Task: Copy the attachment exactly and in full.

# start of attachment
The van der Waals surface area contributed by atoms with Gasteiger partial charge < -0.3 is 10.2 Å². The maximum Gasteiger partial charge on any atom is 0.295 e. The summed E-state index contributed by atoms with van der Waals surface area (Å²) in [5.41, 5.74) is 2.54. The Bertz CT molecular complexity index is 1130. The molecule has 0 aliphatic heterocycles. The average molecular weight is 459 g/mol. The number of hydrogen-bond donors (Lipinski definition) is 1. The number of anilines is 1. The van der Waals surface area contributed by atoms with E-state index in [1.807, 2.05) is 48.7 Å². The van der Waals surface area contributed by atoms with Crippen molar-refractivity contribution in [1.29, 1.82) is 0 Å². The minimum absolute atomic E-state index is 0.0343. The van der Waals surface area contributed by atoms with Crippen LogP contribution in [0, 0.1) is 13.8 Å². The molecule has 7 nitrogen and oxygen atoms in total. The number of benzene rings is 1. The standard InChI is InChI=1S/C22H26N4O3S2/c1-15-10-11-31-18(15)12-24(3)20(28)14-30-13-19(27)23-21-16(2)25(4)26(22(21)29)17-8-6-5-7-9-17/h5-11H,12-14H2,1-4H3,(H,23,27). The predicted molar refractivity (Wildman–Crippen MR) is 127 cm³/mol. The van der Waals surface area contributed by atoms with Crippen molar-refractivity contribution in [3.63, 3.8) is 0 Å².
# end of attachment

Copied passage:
The van der Waals surface area contributed by atoms with Gasteiger partial charge < -0.3 is 10.2 Å². The maximum Gasteiger partial charge on any atom is 0.295 e. The summed E-state index contributed by atoms with van der Waals surface area (Å²) in [5.41, 5.74) is 2.54. The Bertz CT molecular complexity index is 1130. The molecule has 0 aliphatic heterocycles. The average molecular weight is 459 g/mol. The number of hydrogen-bond donors (Lipinski definition) is 1. The number of anilines is 1. The van der Waals surface area contributed by atoms with E-state index in [1.807, 2.05) is 48.7 Å². The van der Waals surface area contributed by atoms with Crippen molar-refractivity contribution in [1.29, 1.82) is 0 Å². The minimum absolute atomic E-state index is 0.0343. The van der Waals surface area contributed by atoms with Crippen LogP contribution in [0, 0.1) is 13.8 Å². The molecule has 7 nitrogen and oxygen atoms in total. The number of benzene rings is 1. The standard InChI is InChI=1S/C22H26N4O3S2/c1-15-10-11-31-18(15)12-24(3)20(28)14-30-13-19(27)23-21-16(2)25(4)26(22(21)29)17-8-6-5-7-9-17/h5-11H,12-14H2,1-4H3,(H,23,27). The predicted molar refractivity (Wildman–Crippen MR) is 127 cm³/mol. The van der Waals surface area contributed by atoms with Crippen molar-refractivity contribution in [3.63, 3.8) is 0 Å².